The troubled Route 48 bus service—known as the JP Loop—is marked for death in the MBTA’s latest Service Plan.
“The elimination of this route is recommended due to very low ridership and high costs per passenger,” says the Service Plan, a biennial guide to the MBTA’s proposed transit service for the next two years.
Killing the route would strand residents of 125 Amory Street—a public housing development for the elderly and people with disabilities—without front-door MBTA service. The MBTA proposes re-routing the Route 29 bus to include a 125 Amory stop.
The JP Loop links Monument Square in central Jamaica Plain with local Orange Line subway stations via residential streets. It is known for running off-schedule with very low ridership. The route serves an estimated total of 135 riders, according to the report.
Transit advocates on the Jamaica Plain Neighborhood Council (JPNC) have said for years that the JP Loop would gain ridership if service improved—especially if the route used small vans or mini-buses instead of full-sized buses, as it did when the Loop was created in the 1970s.
But the MBTA tried a different tactic in 2005, controversially making drastic changes to the JP Loop’s route. In fact, it stopped being a single loop. Egleston Square and Washington Street were lopped off and a direct link from Green Street T Station to the Monument disappeared.
The JPNC protested loudly about those changes—which were announced only after they were made—but the route has stayed the same. Within months, the MBTA reported the change was “unsuccessful” in improving service.
The JP Loop began as a popular mini-bus service connecting central JP with the Orange Line, which at the time ran on elevated tracks on Washington Street. Ridership declined after the Orange Line started running on the Southwest Corridor, closer to Centre Street.
Today, the JP Loop route actually makes two loops. Buses start by heading north on Centre Street from the Monument. Then they loop around Paul Gore, Lamartine and Amory streets to link the Jackson Square and Stony Brook T stations.
From Stony Brook, buses head down Amory to the Green Street T Station. The route loops again around Green, Lamartine and New Minton streets. Finally, it follows Amory and Boylston streets back to Centre Street and returns to the Monument.
If the Route 29 bus is re-routed to include 125 Amory Street, it would only provide residents there with a connection to the Jackson Square T Station. And the Route 29 runs only on weekdays, so 125 Amory Street would have no direct T service on weekends. The JP Loop currently runs on weekdays and Saturdays.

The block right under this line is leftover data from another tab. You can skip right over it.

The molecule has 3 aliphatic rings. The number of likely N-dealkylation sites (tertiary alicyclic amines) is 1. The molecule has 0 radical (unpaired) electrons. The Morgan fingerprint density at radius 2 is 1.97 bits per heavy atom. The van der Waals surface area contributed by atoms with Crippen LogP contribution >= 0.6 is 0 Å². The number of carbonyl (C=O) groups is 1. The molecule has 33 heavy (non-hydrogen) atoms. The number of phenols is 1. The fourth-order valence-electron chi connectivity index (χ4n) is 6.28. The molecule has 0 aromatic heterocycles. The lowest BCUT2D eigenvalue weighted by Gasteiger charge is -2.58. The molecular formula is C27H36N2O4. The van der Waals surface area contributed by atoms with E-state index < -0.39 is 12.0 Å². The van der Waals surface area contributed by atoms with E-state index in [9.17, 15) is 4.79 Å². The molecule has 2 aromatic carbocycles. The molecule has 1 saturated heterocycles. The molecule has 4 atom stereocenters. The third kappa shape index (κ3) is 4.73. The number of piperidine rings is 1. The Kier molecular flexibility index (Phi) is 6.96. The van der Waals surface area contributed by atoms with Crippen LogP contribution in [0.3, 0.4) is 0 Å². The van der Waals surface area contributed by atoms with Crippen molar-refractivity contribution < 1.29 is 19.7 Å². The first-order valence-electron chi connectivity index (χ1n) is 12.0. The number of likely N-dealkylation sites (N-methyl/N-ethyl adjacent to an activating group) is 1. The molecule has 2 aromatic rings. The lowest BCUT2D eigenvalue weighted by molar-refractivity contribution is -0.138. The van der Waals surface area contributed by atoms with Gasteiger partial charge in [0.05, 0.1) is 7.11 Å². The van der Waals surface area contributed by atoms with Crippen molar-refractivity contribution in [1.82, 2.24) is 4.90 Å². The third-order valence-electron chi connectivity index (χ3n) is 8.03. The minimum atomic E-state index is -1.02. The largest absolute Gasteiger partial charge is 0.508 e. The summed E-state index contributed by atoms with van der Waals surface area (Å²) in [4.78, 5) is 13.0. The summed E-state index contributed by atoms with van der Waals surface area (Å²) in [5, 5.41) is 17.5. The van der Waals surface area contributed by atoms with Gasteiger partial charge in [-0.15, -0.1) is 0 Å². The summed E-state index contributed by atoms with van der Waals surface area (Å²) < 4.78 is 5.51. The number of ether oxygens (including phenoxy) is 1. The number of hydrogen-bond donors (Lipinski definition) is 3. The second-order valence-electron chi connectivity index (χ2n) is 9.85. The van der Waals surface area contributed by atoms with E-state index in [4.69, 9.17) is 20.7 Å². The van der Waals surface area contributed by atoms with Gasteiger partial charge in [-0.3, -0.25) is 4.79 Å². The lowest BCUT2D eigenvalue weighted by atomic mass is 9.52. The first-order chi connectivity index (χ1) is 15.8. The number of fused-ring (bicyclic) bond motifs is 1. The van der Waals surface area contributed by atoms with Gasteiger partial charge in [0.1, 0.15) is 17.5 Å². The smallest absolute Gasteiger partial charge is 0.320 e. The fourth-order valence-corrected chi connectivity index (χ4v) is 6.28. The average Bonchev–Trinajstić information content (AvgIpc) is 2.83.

The Route 29 currently runs between Jackson Square and Mattapan Station on Columbus Avenue, Seaver Street and Blue Hill Avenue. Adding an Amory Street detour would add five minutes to the trip, resulting in a violation of the MBTA’s own trip-frequency standard, according to the Service Plan. But, the report adds, the delay is worth it to continue serving the apartment building.
The re-routing might also “require the elimination of one or two on-street parking spaces,” the report says.
The Service Plan proposes no other changes to JP routes. It does note that several Forest Hills-based bus routes, as well as the Orange and Green rail lines, run in violation of schedule or passenger load standards. But, the report says, the MBTA lacks resources to fix most of those problems. The Orange Line is undergoing upgrades to its signal system that are expected to boost on-time runs.
The Service Plan notes that the state Executive Office of Transportation (EOT) is running a separate process for improving the Route 39 bus, a major JP transit option and one of the city’s busiest bus lines. “A Citizens’ Working Group is advising EOT, the City of Boston, and the MBTA” about Route 39 improvements, the report says, though the advisory group actually has yet to be formed.
The Service Plan is still a draft proposal that is open to public comments through Sept. 30. The MBTA is holding a series of public meetings about the Service Plan, including one in JP on Sept. 16 at the State Lab. [See JP Agenda.] To view the entire Service Plan, see www.mbta.com. Comments can be sent to firstname.lastname@example.org or MBTA Service Planning Unit, 45 High St., Boston, MA 02110.